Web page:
top of page

Shakespeare North Playhouse prepares for opening season

Final preparations are being made for the opening of the new Shakespeare North Playhouse at Prescot.

First images of the inside of the stunning Cockpit theatre have now been revealed.

The multi-million pound venue also boasts a fully-accessible outdoor performance garden funded by the Ken Dodd Charitable Foundation, exhibition gallery, 60-seater studio theatre, learning centre, events spaces, and a café and bar with outdoor piazza.

It is due to open its doors over the weekend of July 16-17, preceded by a special parade and opening ceremony – All The Joy That You Can Wish - at 6pm on Friday, July 15 created by acclaimed theatre company Slung Low.

Chief executive Melanie Lewis says: “Revealing the building is wonderful. It's a culmination of more than a decade of work by so many people, and yet in many ways this is just the start. Experiencing the building again but through the senses of our audience and our community will be a joy. I'm feeling their excitement and curiosity. It's a privilege.

“The entire building is a work of art in its own right. But what I am most excited about is how people will use it; how they will be welcomed and feel safe, how they will be inspired by Shakespeare, the physical space, and the people.

“Most importantly, however, I’m eager to see how people will explore their creativity here, be they seasoned performers, upcoming artists, or people exploring theatre for the first time.

“This space belongs to the people and it's time to welcome them in.”

The Cockpit theatre, built by historic building specialists McCurdy and Co and incorporating 60 tons of British oak, can be used in two different configurations – as a 320-capacity ‘Cockpit’ space or, with the stage removed, as a 450-seater theatre-in-the-round.

The ground floor Studio space can be utilised in any seating configuration and also as a ‘black box’ space, while the outdoor Ken Dodd Performance Garden which seats 120 will be programmed until the end of September.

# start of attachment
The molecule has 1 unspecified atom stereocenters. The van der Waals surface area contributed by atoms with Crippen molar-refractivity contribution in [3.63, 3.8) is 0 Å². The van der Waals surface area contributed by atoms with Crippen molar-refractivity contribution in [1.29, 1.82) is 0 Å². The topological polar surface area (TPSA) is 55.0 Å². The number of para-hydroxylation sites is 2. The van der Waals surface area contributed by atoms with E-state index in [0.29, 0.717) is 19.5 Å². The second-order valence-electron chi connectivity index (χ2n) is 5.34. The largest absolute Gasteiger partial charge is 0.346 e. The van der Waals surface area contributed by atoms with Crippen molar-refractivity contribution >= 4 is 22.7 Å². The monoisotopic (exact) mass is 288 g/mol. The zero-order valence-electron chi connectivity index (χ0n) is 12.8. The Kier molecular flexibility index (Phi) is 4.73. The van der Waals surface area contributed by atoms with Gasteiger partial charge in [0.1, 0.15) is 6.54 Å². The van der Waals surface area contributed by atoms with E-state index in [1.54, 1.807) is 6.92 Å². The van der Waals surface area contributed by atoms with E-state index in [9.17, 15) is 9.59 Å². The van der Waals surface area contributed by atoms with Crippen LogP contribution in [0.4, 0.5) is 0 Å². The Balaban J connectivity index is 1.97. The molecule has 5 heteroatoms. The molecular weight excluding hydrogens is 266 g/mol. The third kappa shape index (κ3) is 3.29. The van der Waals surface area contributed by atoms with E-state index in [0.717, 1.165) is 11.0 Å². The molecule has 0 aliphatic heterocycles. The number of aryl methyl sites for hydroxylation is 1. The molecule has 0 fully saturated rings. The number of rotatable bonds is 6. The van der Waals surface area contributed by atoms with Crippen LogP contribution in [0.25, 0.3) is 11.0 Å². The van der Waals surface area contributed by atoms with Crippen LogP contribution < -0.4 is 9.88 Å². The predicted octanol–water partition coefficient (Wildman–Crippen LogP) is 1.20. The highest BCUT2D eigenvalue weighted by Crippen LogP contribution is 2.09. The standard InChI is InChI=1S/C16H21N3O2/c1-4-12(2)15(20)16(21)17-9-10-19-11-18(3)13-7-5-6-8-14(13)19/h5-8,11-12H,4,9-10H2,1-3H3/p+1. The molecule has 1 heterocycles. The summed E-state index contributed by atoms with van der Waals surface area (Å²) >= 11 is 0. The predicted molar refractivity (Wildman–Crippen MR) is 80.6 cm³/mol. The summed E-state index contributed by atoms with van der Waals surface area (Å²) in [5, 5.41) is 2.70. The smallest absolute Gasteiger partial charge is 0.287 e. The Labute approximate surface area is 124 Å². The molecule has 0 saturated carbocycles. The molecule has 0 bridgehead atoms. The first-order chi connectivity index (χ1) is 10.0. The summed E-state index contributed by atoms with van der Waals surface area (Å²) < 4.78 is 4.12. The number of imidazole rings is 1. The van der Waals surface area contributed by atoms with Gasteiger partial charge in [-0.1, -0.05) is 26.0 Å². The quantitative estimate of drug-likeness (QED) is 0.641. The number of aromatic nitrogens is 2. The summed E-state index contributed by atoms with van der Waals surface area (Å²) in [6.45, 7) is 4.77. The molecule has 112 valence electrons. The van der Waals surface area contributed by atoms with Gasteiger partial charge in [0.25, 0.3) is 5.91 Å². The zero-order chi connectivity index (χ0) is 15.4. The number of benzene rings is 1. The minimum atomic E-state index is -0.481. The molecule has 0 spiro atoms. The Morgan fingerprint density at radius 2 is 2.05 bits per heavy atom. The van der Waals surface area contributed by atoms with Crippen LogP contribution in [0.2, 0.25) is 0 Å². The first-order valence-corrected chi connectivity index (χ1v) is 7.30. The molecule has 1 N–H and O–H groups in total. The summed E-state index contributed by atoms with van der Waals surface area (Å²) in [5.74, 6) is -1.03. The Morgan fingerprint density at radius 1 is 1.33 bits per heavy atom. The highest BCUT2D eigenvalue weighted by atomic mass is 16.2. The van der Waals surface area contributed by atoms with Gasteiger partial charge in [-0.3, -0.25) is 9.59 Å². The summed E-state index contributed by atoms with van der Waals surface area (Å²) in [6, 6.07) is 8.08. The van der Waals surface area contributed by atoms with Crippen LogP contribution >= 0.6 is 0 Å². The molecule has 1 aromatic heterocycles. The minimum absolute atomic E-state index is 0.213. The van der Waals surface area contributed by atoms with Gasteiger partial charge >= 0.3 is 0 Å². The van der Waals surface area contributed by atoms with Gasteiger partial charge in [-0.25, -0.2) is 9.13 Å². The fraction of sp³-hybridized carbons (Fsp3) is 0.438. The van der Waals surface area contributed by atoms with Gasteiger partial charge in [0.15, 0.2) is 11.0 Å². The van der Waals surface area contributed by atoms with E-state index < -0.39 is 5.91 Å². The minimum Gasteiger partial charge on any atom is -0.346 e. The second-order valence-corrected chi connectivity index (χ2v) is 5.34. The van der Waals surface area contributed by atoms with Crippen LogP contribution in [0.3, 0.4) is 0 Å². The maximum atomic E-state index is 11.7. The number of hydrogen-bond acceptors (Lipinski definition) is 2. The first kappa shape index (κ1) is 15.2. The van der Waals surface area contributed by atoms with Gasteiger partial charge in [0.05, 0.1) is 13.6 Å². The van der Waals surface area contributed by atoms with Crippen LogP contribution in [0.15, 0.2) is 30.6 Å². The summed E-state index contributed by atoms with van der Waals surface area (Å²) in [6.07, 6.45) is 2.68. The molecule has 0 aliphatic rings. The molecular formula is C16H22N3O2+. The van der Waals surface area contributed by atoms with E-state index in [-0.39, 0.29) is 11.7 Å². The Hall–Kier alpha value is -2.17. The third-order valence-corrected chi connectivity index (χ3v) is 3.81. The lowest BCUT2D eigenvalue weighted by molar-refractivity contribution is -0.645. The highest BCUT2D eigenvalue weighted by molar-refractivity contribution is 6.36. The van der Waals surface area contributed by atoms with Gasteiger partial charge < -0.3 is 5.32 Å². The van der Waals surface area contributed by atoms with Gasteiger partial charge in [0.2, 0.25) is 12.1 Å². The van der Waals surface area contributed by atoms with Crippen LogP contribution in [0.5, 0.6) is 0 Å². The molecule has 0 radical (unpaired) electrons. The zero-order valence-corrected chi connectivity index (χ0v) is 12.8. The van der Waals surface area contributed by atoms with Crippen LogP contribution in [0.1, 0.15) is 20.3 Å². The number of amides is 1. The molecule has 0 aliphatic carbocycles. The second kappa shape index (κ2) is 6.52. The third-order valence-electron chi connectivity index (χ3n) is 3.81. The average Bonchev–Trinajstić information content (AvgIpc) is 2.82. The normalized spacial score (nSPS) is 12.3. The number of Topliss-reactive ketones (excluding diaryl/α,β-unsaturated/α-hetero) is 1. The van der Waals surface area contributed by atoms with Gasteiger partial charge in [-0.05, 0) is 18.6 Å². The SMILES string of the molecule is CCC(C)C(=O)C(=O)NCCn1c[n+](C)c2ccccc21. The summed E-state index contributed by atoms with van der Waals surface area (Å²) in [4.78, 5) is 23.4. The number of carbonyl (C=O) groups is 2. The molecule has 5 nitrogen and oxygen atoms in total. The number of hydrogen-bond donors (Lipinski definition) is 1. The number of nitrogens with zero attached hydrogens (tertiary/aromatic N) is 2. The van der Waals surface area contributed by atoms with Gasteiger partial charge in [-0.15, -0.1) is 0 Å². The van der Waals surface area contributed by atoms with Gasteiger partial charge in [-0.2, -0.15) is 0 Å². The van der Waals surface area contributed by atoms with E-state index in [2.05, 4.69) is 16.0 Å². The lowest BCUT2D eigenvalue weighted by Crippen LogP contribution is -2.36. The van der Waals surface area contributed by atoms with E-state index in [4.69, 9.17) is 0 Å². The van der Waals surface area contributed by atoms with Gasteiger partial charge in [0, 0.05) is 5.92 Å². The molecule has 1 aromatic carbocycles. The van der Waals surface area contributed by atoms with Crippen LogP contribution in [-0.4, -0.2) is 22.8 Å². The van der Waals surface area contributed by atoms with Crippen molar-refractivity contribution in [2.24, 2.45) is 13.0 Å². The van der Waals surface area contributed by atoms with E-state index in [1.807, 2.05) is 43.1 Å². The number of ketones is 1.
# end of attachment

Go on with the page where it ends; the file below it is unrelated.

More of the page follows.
At the heart of the first-floor learning space is an oak tree, a species often mentioned in Shakespeare’s plays. Sculptures of a lark and a raven by metal sculptor Brian Fell are yet to be added. Other Fell sculptures can be seen throughout the building and Prescot more widely.

Meanwhile a display of historic glazed money boxes in the foyer has been created as part of a complementary heritage project. Actors collected their wages in similar boxes which were then take to a ‘box office’ to smash to retrieve the coins.

Playhouse creative director Laura Collier, who has spent many months talking to the region’s artists and creatives, says it’s important the venue is “vigorously experimented with by artists and audiences.”

She adds: “We want to sustain a relationship with artists but equally we’re also in a constant state of seeking new voices and welcoming new artists as well.

“What opportunities can we provide for people to express themselves?”

Senior producer Siobhan Noble says: “We really want to make it a welcoming space. The point of the opening weekend is to engage our neighbours and give them time to explore the venue at their own pace.

“The message is ‘It’s Yours’. I can’t wait for it to open and people to come through.”

Shakespeare North Playhouse opens on Friday, July 16 with a ceremony at 6pm.

Photo top: Andrew Brooks

bottom of page